Seven deadly comedians

2010-04-17 00:00

IF you’re easily offended and don’t like the idea of sitting through a movie littered with four-letter words, then don’t go and see Outrageous. If, however, you’re broadminded and enjoy a good laugh, I guarantee you’ll be royally entertained by a film that stars some of the country’s best stand-up comedians — John Vlismas, Barry Hilton, Riaad Moosa, Mark Banks, Krijay Govender, Loyiso Gola and Joey Rasdien.

This isn’t, however, a film like Spike Lee’s Kings of Comedy, which concentrated only on the stand-up performances.

Instead, Outrageous, which is cleverly directed by Bevan Cullinan, himself a comedian and director of television commercials, gives fans the chance to see how these guys get ready for their gigs — filmed at the underground comedy club Cool Runnings and at Carnival City in Johannesburg — and how they swop ideas and insults at brainstorming sessions.

As for the content … it’s hilarious and covers everything from Jacob Zuma’s wives to sex and childbirth. Will it offend some people, hell yes, but Cullinan is convinced the country can handle it.

“Seven or eight years ago [when the idea for this film first surfaced] the country wasn’t ready for this … but I firmly believe that if anyone buried a time capsule [with a DVD of this film in it] and dug it up in 2060 it would encapsulate the social and political landscape of South Africa in 2010,” he added.

One of his stars, Gola, a laidback giant of a man, who measures six foot five inches in old money, described the experience of filming Outrageous as “fun”, a vital ingredient in any job he chooses.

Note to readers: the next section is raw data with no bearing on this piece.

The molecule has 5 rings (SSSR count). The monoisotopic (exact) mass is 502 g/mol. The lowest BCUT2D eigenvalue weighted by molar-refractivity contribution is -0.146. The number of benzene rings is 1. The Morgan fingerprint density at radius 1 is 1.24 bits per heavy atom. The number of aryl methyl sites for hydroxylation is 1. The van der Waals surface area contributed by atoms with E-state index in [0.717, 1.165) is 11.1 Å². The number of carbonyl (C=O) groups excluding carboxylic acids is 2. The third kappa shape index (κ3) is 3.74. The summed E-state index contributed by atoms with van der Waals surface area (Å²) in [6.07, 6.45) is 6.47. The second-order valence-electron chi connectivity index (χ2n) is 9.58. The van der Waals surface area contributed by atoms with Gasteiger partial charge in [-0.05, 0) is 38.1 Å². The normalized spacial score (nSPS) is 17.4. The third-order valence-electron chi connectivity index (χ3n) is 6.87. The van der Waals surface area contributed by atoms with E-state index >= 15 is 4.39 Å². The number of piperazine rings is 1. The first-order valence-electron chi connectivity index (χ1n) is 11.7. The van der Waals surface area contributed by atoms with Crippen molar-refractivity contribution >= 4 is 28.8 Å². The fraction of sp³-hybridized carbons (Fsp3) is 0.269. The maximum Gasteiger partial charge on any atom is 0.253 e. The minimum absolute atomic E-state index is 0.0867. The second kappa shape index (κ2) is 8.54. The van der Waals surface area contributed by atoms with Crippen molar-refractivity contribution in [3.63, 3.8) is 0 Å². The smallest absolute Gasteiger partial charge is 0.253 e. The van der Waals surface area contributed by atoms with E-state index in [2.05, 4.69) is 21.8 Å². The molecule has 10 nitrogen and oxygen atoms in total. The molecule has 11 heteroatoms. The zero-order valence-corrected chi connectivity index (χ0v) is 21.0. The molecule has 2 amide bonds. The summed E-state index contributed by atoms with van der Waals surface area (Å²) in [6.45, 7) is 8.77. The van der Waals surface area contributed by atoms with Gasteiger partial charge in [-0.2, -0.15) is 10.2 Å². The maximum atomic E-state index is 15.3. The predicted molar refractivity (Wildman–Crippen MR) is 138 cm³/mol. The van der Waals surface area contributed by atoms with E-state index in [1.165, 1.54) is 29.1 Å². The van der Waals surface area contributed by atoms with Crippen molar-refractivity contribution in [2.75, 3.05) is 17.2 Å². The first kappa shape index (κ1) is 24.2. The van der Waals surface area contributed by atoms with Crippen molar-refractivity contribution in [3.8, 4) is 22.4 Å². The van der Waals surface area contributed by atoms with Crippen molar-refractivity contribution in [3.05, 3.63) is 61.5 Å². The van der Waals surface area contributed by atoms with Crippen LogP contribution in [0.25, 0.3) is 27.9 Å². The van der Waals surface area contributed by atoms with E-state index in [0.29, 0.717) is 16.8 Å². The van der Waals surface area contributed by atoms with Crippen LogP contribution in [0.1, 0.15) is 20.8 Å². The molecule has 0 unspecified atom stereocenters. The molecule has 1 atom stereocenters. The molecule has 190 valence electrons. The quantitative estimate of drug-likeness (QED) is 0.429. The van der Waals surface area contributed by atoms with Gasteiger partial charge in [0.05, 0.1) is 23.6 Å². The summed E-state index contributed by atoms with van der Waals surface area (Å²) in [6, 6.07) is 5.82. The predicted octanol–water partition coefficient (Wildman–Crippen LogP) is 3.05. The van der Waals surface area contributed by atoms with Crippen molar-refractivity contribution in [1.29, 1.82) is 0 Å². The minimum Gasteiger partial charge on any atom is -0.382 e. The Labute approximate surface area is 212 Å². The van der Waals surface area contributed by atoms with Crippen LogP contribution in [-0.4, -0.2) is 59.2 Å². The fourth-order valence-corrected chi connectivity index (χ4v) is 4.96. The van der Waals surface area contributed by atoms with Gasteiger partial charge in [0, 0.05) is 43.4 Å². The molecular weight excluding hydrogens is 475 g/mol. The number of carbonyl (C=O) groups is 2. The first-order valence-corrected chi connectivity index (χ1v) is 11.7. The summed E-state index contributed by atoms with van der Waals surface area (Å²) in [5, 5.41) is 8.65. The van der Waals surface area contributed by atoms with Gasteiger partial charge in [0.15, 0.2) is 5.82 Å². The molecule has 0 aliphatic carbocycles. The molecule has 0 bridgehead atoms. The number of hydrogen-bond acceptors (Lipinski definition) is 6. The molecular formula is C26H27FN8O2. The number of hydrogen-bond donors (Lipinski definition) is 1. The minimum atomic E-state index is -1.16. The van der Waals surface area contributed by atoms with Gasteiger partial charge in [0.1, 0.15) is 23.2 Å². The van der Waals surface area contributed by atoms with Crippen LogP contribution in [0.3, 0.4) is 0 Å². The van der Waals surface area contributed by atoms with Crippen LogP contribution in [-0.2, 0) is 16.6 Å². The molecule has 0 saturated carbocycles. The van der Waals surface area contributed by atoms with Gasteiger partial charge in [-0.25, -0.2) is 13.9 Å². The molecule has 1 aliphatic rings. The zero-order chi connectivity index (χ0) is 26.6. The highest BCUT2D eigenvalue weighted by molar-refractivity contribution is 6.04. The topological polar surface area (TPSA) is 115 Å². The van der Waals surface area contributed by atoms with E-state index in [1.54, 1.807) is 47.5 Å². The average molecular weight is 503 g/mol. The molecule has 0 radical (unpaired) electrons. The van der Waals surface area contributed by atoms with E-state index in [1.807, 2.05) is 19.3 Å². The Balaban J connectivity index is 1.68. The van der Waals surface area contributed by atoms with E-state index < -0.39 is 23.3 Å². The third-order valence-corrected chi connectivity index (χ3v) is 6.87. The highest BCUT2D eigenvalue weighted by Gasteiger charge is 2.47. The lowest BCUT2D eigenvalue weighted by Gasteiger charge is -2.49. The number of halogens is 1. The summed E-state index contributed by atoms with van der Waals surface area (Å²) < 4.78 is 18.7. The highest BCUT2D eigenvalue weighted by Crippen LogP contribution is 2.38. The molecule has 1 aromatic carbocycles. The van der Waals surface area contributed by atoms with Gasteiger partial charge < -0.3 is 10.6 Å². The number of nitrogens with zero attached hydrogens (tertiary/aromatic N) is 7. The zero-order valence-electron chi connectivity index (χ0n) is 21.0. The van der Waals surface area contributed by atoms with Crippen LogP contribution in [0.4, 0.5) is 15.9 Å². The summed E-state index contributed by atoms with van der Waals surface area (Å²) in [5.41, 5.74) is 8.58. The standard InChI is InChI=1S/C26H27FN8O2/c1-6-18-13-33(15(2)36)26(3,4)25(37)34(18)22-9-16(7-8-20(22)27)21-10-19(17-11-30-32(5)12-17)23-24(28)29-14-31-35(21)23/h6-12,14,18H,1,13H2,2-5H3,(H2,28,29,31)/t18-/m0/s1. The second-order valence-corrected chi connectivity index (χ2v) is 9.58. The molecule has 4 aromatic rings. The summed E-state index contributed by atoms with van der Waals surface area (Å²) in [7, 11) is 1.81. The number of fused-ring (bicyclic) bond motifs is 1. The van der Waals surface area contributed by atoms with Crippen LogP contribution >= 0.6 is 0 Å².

The Cape Town-born comedian, who happily admits to doing as little as possible when he’s at home, started doing stand-up shows while in Grade 11. “I “ “I did it for fun mainly,” he said. “I thought I might make a bit of money, you know, to buy shoes, buy airtime, but I wasn’t trying to make a living.”

And even today, a household name thanks to his critically acclaimed one-man show, Loyiso Gola for President, he will turn down gigs he thinks he won’t enjoy. “You have to love it, first and foremost. You don’t do it for the money,” Gola stresses.

With a style he describes as “opinionated rather than witty”, the Johannesburg-based comedian doesn’t pull any punches when on stage. In one scene in Outrageous, for example, he jokes that black people don’t read because under apartheid those that could would “probably be blown up by letter bombs”.

He also pokes fun at the way white folks will always ask for a full tank of fuel at a petrol station even if they’re driving a skedonk on its last legs. Black people, on the other hand, he says, will ask for R20 worth of fuel even if they’re driving a shiny new model.

Listening to him, it’s clear that Gola — who will be performing around the country in the comedy show Bafunny Bafunny in the lead-up to the Football World Cup — believes South Africans are mature enough to laugh at each other’s foibles.

Those same human frailties are also the butt of Riaad Moosa’s comedy. Much of this devout Muslim and qualified doctor’s humour is based around post-911 Islamaphobia and, in Outrageous, he asks the audience: “What did they think I was? A member of the comedic wing of Al-Qaeda?” after revealing he was subjected to a random search and interrogation at London’s Heathrow airport when he arrived in the UK on a temporary passport.

As for appearing in the film, Moosa, who attended the College of Magic in Cape Town and started out as a comedy magician, described it as “fascinating to be part of”. His only regret was that he wasn’t able to join the gang for their gig at Carnival City as he was performing in another show at the time.

Asked which is more fun to play — a large or small venue — Moosa said: “At a big venue there is so much energy … and you get instant gratification for your craft. But at a comedy club it’s more raw.

“It’s also where everything started, so it has a nostalgic element to it. It’s the place where you nervously waited to play to five or 10 people, mostly your friends. And it’s like a comedy gym where you can try new things, explore new ideas.”

Fans of the comic will be delighted to know that Moosa is finalising details for the release of DVDs of his shows Strictly Halaal and For The Baracka. He’s also hoping to do a tour of KwaZulu-Natal later this year. In the meantime, don’t miss his antics on screen in Outrageous at SterKinekor theatres.

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